Publication: Eurasia Daily Monitor Volume: 3 Issue: 129

Russia’s natural gas giant Gazprom has plans to expand to Central Asia, the Caucasus, and Iran in pursuit of “global market leadership,” Gazprom CEO Alexei Miller announced at the company’s annual shareholders meeting on June 30.

Gazprom is exploring hydrocarbon reserves in Uzbekistan, Tajikistan, and Kyrgyzstan, as well as in India, Iran, Libya, Algeria, Venezuela, and Vietnam. The company aims at creating commercially viable production chains outside Russia, from extraction to sales, Miller said. Gazprom will also institutionalize its overseas businesses in line with “universally accepted world practice.”

Gazprom’s expansion strategy is firmly based on its vast gas reserves, which Miller listed as 29 trillion cubic meters of gas and 1.36 billion tons of oil. In 2005, Gazprom pumped 548 billion cubic meters (bcm) of gas or up 2.8 bcm year-on-year, he said. Within the past five years, Gazprom’s annual gas output was up by 36 bcm.

Furthermore, the Russian gas monopoly has also moved to expand into the lucrative oil business. Miller said that Gazprom aims at raising its crude oil production up to 80 million tons/year by 2020. Following last year’s acquisition of Sibneft, Gazprom’s refinery capacities were up by 19.5 million tons/year. Gazprom’s emerging crude oil business creates new opportunities for mutually beneficial cooperation with the Soviet successor states in drilling, refining, exports, and retail sales of oil products, Miller added.

The gas giant lost little time in delivering on its pledges. Alexander Ryazanov, deputy head of the Russian gas giant, noted that Gazprom had acquired over 100 gas stations in Kyrgyzstan, or 30% percent of the country’s market, for $99 million. He also said Gazprom was in talks with Kyrgyz authorities about the creation of joint ventures at two oil refineries in Kyrgyzstan (RIA-Novosti, June 20).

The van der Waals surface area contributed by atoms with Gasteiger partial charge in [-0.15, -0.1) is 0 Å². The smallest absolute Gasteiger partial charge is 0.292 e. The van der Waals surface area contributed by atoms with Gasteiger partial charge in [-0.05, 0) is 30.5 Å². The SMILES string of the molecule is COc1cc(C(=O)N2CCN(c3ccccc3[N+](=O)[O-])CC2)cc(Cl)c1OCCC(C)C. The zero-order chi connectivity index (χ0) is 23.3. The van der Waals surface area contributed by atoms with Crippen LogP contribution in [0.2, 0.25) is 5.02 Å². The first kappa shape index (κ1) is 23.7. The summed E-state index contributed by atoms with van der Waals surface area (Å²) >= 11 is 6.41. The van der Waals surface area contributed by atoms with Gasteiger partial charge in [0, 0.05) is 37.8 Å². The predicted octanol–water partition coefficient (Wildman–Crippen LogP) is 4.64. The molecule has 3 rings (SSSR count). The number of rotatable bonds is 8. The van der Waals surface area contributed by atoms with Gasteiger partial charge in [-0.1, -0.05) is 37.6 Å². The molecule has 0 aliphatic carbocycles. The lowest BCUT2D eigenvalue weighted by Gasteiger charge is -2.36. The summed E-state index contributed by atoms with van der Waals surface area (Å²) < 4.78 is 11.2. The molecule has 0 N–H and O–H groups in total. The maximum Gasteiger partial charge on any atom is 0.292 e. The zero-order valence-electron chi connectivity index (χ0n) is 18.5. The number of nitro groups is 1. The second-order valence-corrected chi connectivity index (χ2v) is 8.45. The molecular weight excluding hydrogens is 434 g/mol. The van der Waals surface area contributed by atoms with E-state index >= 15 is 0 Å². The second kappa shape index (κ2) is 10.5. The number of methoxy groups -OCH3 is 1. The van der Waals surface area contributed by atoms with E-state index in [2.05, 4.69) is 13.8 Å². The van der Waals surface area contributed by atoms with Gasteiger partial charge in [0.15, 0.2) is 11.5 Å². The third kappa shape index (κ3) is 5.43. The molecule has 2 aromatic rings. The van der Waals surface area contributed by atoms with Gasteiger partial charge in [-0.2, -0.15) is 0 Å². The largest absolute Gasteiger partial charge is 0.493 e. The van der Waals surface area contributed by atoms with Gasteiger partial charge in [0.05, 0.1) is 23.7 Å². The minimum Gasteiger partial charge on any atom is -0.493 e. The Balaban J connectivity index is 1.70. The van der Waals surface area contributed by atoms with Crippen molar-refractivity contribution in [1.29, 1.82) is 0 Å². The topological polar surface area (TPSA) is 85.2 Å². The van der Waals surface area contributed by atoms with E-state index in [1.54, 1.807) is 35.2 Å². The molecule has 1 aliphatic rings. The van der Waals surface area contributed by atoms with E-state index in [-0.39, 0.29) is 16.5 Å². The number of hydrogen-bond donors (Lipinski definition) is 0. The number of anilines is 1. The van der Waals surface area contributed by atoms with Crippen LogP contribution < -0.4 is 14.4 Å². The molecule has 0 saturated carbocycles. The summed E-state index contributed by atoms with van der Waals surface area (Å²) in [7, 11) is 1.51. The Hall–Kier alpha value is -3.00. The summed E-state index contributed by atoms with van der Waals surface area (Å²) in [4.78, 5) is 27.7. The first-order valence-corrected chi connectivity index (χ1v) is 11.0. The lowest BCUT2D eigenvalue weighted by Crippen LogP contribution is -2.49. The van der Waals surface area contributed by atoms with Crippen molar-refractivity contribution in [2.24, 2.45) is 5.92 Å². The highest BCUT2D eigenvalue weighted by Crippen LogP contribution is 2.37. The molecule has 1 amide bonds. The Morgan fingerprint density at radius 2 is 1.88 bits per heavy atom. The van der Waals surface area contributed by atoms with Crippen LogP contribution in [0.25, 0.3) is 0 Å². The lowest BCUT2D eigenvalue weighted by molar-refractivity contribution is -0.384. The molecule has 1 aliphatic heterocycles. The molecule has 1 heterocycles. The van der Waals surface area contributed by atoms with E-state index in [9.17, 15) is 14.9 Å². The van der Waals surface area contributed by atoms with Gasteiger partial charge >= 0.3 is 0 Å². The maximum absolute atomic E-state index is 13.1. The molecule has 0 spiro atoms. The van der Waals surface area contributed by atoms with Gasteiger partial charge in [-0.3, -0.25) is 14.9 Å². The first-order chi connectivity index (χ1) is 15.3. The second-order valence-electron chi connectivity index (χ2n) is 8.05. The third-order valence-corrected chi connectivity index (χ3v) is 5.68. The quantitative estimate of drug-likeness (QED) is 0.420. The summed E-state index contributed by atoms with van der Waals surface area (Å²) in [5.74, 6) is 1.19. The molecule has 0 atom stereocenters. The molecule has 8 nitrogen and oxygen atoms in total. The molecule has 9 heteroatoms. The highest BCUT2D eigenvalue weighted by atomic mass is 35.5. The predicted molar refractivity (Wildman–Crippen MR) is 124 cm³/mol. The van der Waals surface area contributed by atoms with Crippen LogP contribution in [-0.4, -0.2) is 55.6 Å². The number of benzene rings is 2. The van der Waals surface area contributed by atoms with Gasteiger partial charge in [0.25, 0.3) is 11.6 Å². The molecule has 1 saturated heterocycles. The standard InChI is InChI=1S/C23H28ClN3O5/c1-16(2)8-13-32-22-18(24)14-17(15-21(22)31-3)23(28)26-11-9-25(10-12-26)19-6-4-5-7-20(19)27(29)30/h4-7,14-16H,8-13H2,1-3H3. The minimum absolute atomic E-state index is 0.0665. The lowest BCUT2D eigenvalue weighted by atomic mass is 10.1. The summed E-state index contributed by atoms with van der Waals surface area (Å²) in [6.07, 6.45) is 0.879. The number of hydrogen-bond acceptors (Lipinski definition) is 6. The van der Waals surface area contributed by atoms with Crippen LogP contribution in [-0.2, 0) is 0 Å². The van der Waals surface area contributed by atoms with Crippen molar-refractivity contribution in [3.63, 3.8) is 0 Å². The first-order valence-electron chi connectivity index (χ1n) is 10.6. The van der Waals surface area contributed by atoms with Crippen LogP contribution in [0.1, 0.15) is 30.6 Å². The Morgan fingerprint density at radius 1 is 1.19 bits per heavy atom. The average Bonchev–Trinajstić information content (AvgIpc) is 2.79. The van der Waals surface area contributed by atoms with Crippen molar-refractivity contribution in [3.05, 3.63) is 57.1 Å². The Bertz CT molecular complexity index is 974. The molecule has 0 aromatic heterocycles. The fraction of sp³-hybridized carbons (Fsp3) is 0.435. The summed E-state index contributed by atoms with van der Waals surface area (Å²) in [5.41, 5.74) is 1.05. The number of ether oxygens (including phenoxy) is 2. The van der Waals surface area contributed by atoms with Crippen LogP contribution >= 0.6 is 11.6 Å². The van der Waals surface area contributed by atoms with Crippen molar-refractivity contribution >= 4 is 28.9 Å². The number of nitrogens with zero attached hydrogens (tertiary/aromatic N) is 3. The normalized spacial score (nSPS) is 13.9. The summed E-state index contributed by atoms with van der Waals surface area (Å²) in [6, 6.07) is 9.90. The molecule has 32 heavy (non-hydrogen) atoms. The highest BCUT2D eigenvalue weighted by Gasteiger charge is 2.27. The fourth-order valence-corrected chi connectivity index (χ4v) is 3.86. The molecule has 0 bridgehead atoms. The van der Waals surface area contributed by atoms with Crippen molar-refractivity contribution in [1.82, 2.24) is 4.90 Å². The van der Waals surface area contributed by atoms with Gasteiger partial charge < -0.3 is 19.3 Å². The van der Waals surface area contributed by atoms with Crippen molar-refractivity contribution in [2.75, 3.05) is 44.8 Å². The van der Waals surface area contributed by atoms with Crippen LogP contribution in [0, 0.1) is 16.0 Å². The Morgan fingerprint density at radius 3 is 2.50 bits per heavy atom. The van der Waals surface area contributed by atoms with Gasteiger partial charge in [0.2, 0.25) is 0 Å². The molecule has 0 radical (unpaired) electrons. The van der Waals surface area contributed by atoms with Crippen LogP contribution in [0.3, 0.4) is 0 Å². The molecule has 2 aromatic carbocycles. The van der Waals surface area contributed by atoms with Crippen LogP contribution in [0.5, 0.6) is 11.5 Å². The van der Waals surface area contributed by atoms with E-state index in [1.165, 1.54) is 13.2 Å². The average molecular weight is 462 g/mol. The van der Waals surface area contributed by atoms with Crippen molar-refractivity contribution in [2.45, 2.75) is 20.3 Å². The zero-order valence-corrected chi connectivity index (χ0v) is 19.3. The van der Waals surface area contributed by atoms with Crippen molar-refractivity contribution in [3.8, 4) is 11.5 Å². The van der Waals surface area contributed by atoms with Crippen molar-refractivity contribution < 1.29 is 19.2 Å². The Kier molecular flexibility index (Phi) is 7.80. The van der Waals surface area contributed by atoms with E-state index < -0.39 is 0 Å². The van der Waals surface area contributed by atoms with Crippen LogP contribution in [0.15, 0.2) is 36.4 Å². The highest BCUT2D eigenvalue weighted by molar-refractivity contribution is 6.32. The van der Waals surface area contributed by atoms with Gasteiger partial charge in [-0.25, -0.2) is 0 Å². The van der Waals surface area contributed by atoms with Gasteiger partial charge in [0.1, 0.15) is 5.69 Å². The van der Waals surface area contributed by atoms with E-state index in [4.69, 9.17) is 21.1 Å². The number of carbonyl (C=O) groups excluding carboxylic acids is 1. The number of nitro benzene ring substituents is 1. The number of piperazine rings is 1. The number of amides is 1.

In the meantime, Gazprom views Central Asia as a priority area. Cooperation with Central Asian countries, including imports and transit of gas, as well as joint development of gas reserves, is very important for Gazprom. Last year, Miller reminded, Gazprom signed long-term gas transit contracts with Kazakhstan and Uzbekistan. These unprecedented agreements are aimed at raising Gazprom’s reliability as a gas supplier.

Gazprom is reportedly expanding its 2005 agreements with Central Asian countries. For example, Gazprom and Uzbekneftegaz recently finalized an agreement to start a geological survey of the Central Asian country, Gazprom said last month. The program for geological exploration of the Ustyurtky oil and gas deposits for 2006-2011 is expected to require $260 million in the next three years. Gazprom’s Ryazanov said the agreement was an important step towards “signing a production-sharing agreement between Gazprom and the Uzbek government.” He also said that Gazprom’s investments would boost the country’s economic development and would raise Uzbekistan’s exports by 8-9 bcm of natural gas a year (RIA-Novosti, June 21).